Professors teach to empty seats Dec. 21

As Mercyhurst College’s students and faculty prepare for the holiday season, one date seems to have surpassed Christmas as the hot topic of conversation: Monday, Dec. 21.

Despite the difficulties imposed on the college community, the college scheduled class four days before Christmas in order to get the required number of class hours.

Only 25 percent of students who responded to an online survey plan to be in class on Monday.

Senior Ray Horton said, “It doesn’t make a lot of sense. I’m an RA in Warde and I have maybe three residents in my wing staying until Monday. Professors will be teaching to an empty room.”

Many professors made attendance optional, cancelled class altogether or found alternative ways of holding class. Sophomore Tyler Stauffer’s art education class will be held via Skype and live blogging.

“Having class online is a good alternative to actually going to class. You can go home but still attend class,” Stauffer said.

Vice President of Academic Affairs Phillip Belfiore encourages faculty and students to talk to each other about issues concerning Christmas break. “Faculty are generally good and compassionate people and will work with students.”

However, 12 percent of students who responded to The Merciad’s poll said their professors made attendance mandatory.

“My one teacher is making it double attendance points but all my other classes are cancelled. It’s pointless,” senior Lacey Neugebauer said.

Several professors made off-record comments stating the situation is unfair to teachers without tenure, as these professors are more afraid of receiving repercussions from canceling class than professors with tenure.

This may be the reason senior international student Michelle Simpson’s professor refused to reschedule her quiz. Simpson said her plane ticket to Jamaica would be $400 less expensive if she could leave on Dec. 19.

The extra day of classes puts a large burden on students who live far away from campus. “International students are a big part of the campus population. They should have taken us into account when they made the schedule,” Simpson said.

Assistant Vice President for Academic Services Michelle Wheaton is responsible for creating a tentative academic schedule for final approval by the college council.

Wheaton said this year was a challenge because of the way the holiday fell. “I apologize for the way the calendar worked out this year… Truly, we understand the challenges students are faced with, but we have to at least have it on the books that way.”

Originally, the schedule included class on Dec. 22, but at the urging of Mercyhurst Student Government President Dinorah Sanchez and others, the college removed that day from the schedule.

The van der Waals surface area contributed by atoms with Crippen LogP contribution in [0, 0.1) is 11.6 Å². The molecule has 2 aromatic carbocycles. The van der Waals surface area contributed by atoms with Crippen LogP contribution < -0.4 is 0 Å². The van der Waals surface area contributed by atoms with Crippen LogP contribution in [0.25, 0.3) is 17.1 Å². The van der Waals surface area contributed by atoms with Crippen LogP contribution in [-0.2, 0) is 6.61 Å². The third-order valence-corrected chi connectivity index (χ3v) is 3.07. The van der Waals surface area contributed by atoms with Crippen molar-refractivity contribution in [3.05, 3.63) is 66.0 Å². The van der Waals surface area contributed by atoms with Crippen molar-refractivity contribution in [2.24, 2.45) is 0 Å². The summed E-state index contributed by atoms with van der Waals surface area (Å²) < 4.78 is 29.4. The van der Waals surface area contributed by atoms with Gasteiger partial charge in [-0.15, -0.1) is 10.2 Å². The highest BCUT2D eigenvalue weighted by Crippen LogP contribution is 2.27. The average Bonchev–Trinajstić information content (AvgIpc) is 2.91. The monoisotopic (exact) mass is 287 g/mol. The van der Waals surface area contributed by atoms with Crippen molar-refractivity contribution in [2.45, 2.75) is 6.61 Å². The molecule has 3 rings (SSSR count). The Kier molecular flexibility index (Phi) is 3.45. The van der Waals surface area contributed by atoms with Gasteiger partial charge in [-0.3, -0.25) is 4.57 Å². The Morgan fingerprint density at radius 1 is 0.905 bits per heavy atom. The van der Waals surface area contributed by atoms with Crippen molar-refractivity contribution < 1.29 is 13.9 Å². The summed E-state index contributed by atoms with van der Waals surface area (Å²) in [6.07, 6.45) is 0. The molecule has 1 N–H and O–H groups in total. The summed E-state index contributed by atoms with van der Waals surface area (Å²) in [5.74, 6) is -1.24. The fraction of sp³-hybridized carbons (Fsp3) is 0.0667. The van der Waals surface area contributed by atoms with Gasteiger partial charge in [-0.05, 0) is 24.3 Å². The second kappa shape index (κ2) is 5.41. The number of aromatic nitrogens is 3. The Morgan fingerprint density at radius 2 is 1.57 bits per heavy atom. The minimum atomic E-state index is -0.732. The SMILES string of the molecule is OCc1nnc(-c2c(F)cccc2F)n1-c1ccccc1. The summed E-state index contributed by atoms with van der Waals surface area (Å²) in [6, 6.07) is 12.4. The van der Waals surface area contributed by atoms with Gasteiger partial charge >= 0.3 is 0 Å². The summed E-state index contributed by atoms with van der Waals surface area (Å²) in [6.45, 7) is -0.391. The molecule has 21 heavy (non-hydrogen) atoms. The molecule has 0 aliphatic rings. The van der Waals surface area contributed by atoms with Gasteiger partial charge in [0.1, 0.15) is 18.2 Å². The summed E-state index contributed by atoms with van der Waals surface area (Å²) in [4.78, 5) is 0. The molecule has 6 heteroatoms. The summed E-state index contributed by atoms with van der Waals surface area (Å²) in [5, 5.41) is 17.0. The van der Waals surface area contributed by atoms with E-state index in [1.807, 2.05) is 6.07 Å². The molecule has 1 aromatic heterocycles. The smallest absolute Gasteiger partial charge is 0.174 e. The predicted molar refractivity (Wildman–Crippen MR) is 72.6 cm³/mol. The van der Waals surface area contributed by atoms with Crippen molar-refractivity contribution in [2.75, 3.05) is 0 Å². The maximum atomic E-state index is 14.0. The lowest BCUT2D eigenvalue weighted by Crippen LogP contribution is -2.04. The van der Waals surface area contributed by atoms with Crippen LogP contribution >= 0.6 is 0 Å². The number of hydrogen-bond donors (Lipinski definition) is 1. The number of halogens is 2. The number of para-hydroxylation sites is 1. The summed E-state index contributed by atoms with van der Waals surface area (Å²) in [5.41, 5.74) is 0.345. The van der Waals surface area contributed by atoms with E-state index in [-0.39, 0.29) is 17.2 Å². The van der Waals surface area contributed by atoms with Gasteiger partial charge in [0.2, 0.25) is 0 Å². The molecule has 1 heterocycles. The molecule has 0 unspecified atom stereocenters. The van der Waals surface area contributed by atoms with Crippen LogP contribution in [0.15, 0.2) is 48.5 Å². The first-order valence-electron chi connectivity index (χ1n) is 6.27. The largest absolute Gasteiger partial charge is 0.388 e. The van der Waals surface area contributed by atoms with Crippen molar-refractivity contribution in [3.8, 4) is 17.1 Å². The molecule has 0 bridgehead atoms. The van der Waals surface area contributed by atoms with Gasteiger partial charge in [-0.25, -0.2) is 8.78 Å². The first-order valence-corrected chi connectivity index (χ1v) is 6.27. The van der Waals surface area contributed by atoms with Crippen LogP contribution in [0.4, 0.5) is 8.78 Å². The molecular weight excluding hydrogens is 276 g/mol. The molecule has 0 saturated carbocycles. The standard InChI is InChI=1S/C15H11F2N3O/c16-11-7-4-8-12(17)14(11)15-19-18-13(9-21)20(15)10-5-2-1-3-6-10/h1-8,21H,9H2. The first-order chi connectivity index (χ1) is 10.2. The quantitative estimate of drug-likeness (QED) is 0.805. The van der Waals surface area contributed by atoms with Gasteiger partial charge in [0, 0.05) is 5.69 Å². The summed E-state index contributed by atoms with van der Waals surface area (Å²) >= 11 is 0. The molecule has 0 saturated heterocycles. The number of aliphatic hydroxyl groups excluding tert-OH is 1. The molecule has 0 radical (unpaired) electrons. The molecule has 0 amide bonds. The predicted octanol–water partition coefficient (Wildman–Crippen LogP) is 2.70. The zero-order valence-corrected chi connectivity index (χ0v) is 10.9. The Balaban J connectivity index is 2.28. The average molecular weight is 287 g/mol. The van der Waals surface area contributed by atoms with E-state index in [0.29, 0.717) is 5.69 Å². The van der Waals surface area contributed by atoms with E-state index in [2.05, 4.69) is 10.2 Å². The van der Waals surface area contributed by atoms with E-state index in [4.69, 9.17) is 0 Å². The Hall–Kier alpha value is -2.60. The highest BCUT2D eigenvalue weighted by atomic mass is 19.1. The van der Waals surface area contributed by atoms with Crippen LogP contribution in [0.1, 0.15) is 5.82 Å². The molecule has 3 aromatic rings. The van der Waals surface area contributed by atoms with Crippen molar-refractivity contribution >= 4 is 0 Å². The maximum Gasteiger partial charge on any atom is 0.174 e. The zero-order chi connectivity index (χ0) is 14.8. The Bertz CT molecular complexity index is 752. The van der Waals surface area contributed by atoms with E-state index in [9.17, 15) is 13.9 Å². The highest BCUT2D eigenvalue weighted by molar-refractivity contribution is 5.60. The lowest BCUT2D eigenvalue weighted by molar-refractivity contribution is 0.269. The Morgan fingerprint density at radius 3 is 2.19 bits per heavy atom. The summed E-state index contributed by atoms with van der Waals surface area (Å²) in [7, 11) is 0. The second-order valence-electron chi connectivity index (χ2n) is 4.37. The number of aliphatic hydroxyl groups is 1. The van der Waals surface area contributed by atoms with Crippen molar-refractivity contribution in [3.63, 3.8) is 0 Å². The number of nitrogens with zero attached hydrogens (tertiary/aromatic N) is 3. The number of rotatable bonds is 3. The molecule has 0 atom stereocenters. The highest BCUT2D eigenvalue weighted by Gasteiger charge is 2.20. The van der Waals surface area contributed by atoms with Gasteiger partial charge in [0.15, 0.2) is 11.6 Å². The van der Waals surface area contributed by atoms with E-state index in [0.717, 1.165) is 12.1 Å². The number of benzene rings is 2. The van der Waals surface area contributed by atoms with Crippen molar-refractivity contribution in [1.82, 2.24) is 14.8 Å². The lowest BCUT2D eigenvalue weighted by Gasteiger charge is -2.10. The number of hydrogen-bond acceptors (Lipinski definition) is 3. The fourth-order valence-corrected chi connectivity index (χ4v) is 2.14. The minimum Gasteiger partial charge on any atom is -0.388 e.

“The Pennsylvania Department of Education requires we hold 40 contact hours per term for semester credit. We have to look at the calendar and make sure we meet the requirements,” Wheaton said.

Another concern among students is the lack of a reading day or a weekend between the end of the term and finals. As the schedule stands, classes will end on Tuesday, Feb. 16, with finals beginning the next day.

While senior Adam Olszewski said, “I don’t have enough time to drink before finals,” freshman Tori Spada is concerned she won’t have enough time to study. “I’m a little overwhelmed. A lot of freshmen took a heavy course load this term, including me, and I think it’ll affect our finals,” Spada said.

English professor Heidi Hosey said, “I think it’s more pressure for the faculty to grade finals… Grades tend to be due fairly quickly, often as early as Monday.”

Wheaton said the alternative to the current schedule was to hold classes on Martin Luther King Day, but the administration was reluctant to cancel the celebrations planned for the holiday.

Senior Sherette Almandez participated in Martin Luther King Day events last year. “I guess in that respect I could understand, but maybe they could have taken a couple of days off Thanksgiving break,” she said.

By shortening the time between terms, however, Wheaton worried students would not have enough time to recuperate before starting a new term. “There is not much wiggle room when you’re working with a trimester,” she said.

There is a light at the end of the tunnel: Next year students will have all of Christmas week off, according to Wheaton.